The Stuff That Is In the Way – 10 October 2021

Rev. Adrianne Meier
October 10, 2021
Saint Thomas Evangelical Lutheran Church, Bloomington, Indiana

Click here for a printable version of this sermon.

The Stuff That Is In the Way

Mark 10:17-31, NRSV, emended

As Jesus was setting out on a journey, a man ran up and knelt before him, and asked him, “Good Teacher, what must I do to inherit eternal life?” Jesus said to him, “Why do you call me good? No one is good but God alone. You know the commandments: ‘You shall not murder; You shall not commit adultery; You shall not steal; You shall not bear false witness; You shall not defraud; Honor your father and mother.’ “The man said to Jesus, “Teacher, I have kept all these since my youth.” Jesus, looking at him, loved him and said, “You lack one thing; go, sell what you own, and give the money to the poor, and you will have treasure in heaven; then come, follow me.” Upon hearing this the man was shocked and went away grieving, for he had many possessions.

Then Jesus turned around and said to his disciples, “How hard it will be for those who have wealth to come into the Reign of God!” The disciples were perplexed at these words; but Jesus said to them again, “Children, how hard it is to enter the Reign of God! It is easier for a camel to go through the eye of a needle than for someone who is rich to enter into God’s Reign.” They were greatly astounded and said to one another, “Then who can be saved?” Jesus looked at them and said, “For mortals it is impossible, but not for God. For God all things are possible.”

Peter began to say to Jesus, “Look, we have left everything and followed you.” Jesus said, “Truly I tell you, there is no one who has left house or brothers or sisters or mother or father or children or fields, for my sake and the sake of the gospel, who will not receive a hundredfold now in this age–houses, brothers and sisters, mothers and children, and fields, with persecutions–and in the age to come eternal life. But many who are first will be last, and the last will be first.”

This doesn’t seem like the kind of week where we’re going to walk away very satisfied— not unlike the rich man in today’s gospel story. Admittedly, most of us would deny the idea that we’re rich. We’re…“comfortable,” we might say. “Saving for a rainy day.” “Able to be generous.” But, in terms of the global population, we are all rich. And, as theologian David Bentley Hart wrote in an opinion piece for the New York Times in 2017, “the New Testament’s condemnations of personal wealth are fairly unremitting and remarkably stark.” He writes further, “While there are always clergy members and theologians swift to assure us that the New Testament condemns not wealth but its abuse, not a single verse…confirms the claim.” I don’t think we’re going to get out of this one easily, Beloved. The point of the gospel is to set us—all of us—free, and, in that case, our stuff, our wealth will always hold us in bondage.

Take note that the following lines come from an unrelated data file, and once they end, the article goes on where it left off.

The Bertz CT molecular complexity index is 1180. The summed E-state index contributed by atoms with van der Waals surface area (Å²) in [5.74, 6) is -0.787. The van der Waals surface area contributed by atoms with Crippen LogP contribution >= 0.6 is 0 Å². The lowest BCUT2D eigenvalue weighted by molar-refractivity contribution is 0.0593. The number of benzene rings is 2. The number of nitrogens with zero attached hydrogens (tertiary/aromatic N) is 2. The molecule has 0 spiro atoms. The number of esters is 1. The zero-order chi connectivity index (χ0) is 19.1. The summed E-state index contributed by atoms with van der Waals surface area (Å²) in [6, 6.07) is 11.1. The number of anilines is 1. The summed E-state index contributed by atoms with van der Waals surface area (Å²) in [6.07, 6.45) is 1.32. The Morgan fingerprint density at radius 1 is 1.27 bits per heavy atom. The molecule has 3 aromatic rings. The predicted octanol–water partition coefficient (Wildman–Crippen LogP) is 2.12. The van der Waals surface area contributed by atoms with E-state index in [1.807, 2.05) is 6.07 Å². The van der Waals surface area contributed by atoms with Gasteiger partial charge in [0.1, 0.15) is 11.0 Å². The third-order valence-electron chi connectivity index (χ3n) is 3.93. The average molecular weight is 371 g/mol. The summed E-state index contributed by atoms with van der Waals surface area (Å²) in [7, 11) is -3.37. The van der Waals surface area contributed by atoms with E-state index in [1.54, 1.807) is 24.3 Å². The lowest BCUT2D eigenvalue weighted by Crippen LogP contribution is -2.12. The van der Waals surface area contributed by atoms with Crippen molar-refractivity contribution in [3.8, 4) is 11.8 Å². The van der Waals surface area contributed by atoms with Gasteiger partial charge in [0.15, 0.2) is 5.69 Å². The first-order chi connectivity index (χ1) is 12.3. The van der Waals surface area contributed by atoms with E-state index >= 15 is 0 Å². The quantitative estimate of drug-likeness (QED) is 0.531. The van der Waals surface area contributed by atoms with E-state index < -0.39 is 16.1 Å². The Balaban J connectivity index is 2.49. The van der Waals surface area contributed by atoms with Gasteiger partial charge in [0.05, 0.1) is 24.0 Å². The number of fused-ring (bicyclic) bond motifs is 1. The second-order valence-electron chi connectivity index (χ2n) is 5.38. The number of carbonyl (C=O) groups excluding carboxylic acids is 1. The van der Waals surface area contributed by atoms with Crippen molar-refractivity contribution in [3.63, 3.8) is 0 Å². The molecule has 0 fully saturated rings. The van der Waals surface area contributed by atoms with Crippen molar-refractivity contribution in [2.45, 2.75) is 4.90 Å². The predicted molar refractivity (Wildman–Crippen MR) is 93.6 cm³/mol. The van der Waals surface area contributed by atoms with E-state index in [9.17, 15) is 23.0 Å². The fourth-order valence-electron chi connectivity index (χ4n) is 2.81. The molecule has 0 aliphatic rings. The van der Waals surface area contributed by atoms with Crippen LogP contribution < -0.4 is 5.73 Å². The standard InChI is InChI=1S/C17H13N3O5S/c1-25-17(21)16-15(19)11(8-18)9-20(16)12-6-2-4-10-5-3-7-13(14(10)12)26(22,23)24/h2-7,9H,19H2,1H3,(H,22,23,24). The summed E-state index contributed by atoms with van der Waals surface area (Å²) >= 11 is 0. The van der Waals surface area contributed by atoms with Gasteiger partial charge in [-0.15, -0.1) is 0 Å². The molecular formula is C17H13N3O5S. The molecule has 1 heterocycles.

Jesus’s conversation with the person we generally call “the Rich Young Man”…it’s a packed conversation, and the devil—well, maybe the gospel, I’m not sure…whatever it is—it’s in the details. Jesus is on the way to Jerusalem. Where he was once wandering from town to town, now, there is a directness to his route, and he is clear with his disciples that they are headed not just to Jerusalem, but to Golgotha, to the cross. Every word Mark writes in this gospel makes abundantly clear that the lens for understanding all of it is the cross and the resurrection, always Good Friday and Easter Sunday. So, that’s the scene. They’re on their way to the cross. And, while they are on their way, a man comes up, “Good teacher,” he says, “what must I do to inherit eternal life?” The question says everything – it is, essentially, asking for a checklist. Just tell me what I have to do, Jesus, and I’ll do it. Tell me what I have to do to be good. Boy, do I get that question. If Jesus would just tell us, it would be so much easier. It is the plea behind our words every time we try to use the phrase, “Scripture says” as a stopper in a debate, pretending that the contradiction isn’t just a few pages away. If only God would just tell us what to do to be good. Hmm, Jesus replies, I think you might be missing the point. God is good. People are people.

Even so, Jesus sizes him up – his lavish robes, jewelry, perhaps, his accent or lack thereof – and then Jesus verifies that this wealth hasn’t been made in sinful ways. He didn’t kill someone for it, take it dishonestly; he wasn’t like the prodigal son of Luke’s gospel, wasting away his inheritance while his parents were still living. And the man is all, “sure,” “yes,” that he kept the law, that he was good Jew, that’s why he’s come to the good teacher. We, too, have made our way honestly, through hard work and perseverance, which function as law in our day. But if we so much as glance in our rearview mirror, we might see that the we’ve polluted the road we’re on. We might see the real, bodily cost of everything we’ve ever gotten cheap—the dollar store “steals,” the fast fashion, the lithium ion batteries that fuel every electronic we own—each of these with a high human cost (what does that phrase even mean, really?). Just like the young rich man, we’ve checked all the boxes, but we don’t have to dig very far to start finding problems. Like the young, rich man, we stare at Jesus, expectantly. In our heart’s we’re probably hoping to hear what he’s said in parables: “Well done, good and faithful servant.” But that is not what we’re going to get. Jesus tells him something that is hard— no, check that, Jesus tells him something that is impossible: give it all away. But, before that, and this is what it says, I’m not paraphrasing, Jesus looked at him, and Jesus loved him. Jesus tells the rich young man something impossible, but, first, Jesus loves him.